What is a Ragdoll Cat?

Diane Goettel
Diane Goettel

The ragdoll cat is a cat breed that is primarily known for its unique markings, good temperament, and an unusual tendency to relax and even go limp when they are picked up. It is believed this odd tendency has been passed down through generations of ragdoll cats from the original cats that were used to establish the breed. The name "ragdoll cat" comes from the fact that holding one of these cats is a bit like holding a rag doll, which is a doll made of cloth that is quite soft and usually limp, not rigid like dolls made of plastic or porcelain. Although not every ragdoll cat goes completely limp when it is picked up, they are usually very good natured and easy to handle, unlike other kinds of cats that can be moody and resist being handled or held.

Veterinarian with a puppy
Veterinarian with a puppy

The coat of a ragdoll cat is usually very soft and silky and is referred to as being semi-longhair. While every ragdoll cat is born white, there are a number of variations that appear in their coloring by the time they reach full maturity. It is usually possible to see the color of a ragdoll kitten when it is two or three months old. Full color, however, is not usually achieved until the ragdoll cat is three or four years old. Although much of the cat's coat may remain white or nearly white, the color comes in on the ears, nose, paws, and tail. In some cases, most of the cat's face will develop color.

There are six colors that appear in the ragdoll cat breed. The first three are flame, seal, and chocolate. Lighter versions of these colors — lilac, cream, and blue — make up the second three. Tortoiseshell also appears in this color group. Finally, there are three main patterns that appear in the ragdoll cat breed: pointed, mitted, and bicolor.

The original cats used in the development of this breed were probably Persian, Angora, Burmese, Siamese, or Birman cats. This cannot be confirmed because the cat who had the original litter of ragdoll kittens was a non-pedigreed cat and the cats who fathered her litters were unknown. The cats originated in the United States in the 1960s with this one cat, named Josephine, who was owned and bred by a woman named Ann Baker. Instead of working with traditional cat breeding associations, Baker trademarked the breed name "ragdoll" and established the International Ragdoll Cat Association.

Diane Goettel
Diane Goettel

In addition to her work as a freelance writer for wiseGEEK, Diane is the executive editor of Black Lawrence Press, an independent publishing company based in upstate New York. She has also edited several anthologies, the e-newsletter Sapling, and The Adirondack Review. Diane has a B.A. from Sarah Lawrence College and an M.A. from Brooklyn College.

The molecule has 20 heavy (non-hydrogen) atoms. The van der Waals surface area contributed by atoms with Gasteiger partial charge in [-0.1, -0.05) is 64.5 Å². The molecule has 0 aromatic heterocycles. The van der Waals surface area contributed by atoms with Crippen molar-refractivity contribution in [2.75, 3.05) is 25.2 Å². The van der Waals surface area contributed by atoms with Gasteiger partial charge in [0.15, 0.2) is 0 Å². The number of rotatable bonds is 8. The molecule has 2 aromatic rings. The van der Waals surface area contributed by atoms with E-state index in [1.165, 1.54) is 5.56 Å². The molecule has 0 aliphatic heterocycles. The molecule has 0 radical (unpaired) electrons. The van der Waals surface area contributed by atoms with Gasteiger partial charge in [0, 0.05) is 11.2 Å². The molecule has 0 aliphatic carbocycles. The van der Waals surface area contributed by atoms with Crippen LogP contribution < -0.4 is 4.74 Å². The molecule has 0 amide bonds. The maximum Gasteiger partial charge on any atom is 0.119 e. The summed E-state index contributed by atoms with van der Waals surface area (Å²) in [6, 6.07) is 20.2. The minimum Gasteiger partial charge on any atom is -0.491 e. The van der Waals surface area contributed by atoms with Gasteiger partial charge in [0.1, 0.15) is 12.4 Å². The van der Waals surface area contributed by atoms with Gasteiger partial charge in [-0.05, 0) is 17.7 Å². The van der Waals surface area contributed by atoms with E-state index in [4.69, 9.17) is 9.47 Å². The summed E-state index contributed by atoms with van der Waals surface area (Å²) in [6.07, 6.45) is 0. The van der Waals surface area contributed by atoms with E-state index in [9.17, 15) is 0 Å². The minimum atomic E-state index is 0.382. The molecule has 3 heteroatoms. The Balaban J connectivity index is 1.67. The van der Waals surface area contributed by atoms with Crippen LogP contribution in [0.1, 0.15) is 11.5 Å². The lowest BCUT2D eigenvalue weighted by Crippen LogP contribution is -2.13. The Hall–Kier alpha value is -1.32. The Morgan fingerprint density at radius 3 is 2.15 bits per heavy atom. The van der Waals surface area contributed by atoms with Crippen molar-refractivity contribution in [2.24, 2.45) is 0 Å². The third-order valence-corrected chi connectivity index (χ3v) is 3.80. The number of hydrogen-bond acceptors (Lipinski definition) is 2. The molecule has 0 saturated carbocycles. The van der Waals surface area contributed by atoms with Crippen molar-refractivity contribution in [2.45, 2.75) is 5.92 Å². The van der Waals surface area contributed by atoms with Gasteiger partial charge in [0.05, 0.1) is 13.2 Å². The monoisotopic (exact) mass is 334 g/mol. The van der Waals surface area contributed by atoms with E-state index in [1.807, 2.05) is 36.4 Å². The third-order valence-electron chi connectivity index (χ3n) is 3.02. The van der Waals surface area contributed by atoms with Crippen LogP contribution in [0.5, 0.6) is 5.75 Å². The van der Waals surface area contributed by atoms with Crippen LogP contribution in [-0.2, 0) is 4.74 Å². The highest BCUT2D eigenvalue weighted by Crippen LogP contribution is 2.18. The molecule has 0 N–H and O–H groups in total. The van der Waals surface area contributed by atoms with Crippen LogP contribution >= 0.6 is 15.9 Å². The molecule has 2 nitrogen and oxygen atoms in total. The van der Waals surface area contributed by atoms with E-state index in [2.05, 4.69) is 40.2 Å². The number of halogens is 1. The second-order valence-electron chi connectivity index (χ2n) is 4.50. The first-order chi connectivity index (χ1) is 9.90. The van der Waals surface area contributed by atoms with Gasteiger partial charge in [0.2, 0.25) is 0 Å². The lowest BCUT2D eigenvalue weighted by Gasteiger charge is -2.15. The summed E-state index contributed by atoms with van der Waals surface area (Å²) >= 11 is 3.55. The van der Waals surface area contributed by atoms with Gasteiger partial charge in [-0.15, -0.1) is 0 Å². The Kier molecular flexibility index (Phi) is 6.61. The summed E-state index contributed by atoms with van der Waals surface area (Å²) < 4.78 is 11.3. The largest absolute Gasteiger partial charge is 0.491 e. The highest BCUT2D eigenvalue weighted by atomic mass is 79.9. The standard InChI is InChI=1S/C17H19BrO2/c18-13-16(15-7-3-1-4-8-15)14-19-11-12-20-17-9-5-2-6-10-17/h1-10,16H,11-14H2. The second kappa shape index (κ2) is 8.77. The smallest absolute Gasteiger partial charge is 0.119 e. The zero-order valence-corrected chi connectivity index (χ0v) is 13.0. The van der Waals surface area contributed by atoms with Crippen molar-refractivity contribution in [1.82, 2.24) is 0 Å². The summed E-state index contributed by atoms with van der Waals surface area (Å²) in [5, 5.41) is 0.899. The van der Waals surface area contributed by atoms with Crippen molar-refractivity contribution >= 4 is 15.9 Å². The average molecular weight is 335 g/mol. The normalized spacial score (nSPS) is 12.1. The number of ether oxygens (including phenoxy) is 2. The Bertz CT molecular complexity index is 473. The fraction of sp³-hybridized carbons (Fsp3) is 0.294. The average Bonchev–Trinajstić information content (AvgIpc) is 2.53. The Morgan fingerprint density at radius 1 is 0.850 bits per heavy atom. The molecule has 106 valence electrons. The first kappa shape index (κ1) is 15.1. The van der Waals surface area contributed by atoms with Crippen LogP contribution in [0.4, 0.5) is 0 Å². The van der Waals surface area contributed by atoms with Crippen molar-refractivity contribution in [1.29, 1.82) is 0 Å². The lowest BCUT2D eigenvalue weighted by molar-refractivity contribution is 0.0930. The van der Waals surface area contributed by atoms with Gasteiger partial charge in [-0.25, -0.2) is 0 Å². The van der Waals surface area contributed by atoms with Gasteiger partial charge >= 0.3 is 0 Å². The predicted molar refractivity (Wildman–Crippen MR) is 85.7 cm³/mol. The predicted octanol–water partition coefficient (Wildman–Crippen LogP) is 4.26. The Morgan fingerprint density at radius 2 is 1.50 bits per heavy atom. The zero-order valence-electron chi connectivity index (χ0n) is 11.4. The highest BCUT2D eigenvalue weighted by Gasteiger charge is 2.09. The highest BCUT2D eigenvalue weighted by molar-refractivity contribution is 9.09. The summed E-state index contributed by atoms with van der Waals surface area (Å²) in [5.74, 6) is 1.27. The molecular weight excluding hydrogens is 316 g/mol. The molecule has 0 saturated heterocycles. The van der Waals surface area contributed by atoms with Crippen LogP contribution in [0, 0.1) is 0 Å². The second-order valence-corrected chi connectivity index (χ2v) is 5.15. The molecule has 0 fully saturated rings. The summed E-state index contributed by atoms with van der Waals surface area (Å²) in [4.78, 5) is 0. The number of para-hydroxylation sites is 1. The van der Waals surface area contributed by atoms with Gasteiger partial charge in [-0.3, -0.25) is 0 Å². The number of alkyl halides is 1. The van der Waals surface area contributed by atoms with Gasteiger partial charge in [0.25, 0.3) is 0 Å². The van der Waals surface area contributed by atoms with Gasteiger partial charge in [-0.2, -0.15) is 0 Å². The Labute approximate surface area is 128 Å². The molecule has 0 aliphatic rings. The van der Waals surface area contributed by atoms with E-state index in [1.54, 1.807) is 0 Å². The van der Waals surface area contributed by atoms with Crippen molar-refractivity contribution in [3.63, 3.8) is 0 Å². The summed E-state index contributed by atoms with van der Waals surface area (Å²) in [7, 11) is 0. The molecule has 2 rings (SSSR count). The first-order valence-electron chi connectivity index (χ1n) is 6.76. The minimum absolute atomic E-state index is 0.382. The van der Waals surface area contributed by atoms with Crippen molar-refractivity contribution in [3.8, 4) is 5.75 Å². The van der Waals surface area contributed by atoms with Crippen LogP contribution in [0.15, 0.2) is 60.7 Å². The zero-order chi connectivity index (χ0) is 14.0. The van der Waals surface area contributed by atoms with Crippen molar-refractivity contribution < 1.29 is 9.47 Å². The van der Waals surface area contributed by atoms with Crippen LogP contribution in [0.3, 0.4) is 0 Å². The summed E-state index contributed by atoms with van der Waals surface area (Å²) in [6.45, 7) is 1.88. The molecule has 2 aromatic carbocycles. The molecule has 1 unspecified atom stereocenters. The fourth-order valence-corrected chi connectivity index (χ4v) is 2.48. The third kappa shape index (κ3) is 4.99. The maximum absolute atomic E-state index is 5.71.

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Discussion Comments


I work in an animal shelter and I'm sorry to report that we see a lot of Ragdoll cats come through our doors. You wouldn't expect such a sweet and pretty looking cat would get abandoned so often but that is unfortunately the case.

I have heard that people get disappointed by the playing dead behavior. They are apparently expecting a more lively cat or one that will nuzzle and lick faces. The passive Ragdoll comes as a disappointment to those who are not expecting it. It is a real shame that these cats own nature works against them and I wish people would educate themselves better before they get a new pet.

The good news is that there is a lively community of people who love Ragdolls and they often get adopted. We have one family who has adopted 5 or 6 cats over the years and they have always been Ragdolls. Some people don't like the Ragdoll but others love them.


I have a ragdoll cat and it almost never plays dead. It did a little bit when we first had it as a kitten but now it is happy to be picked up and held.

I think its a great family cat. It has such a beautiful and unusual coat and it is great with kids. I can't remember it biting a single person and it is always calm when little kids get too rough. Anyone looking for a family cat for a young family should think about a ragdoll.


My grandma and grandpa used to have a ragdoll cat when I was a little kid. It was funny because they treated it completely differently.

My grandmother loved on the cat all the time and practically treated it like a little baby. It seems like she spent most of her day feeding it treats. But she was a big cat lover so it never seemed especially weird.

My grandpa on the other hand never much liked cats and the only time that he would acknowledge that little ragdoll is when he would pick it up and try to scare us kids. He would run into the room and tell us it had died, or pick it up and swear it had a heart attack. The trick only worked a few times but he played it over and over. I have a feeling that cat preferred my grandmother.

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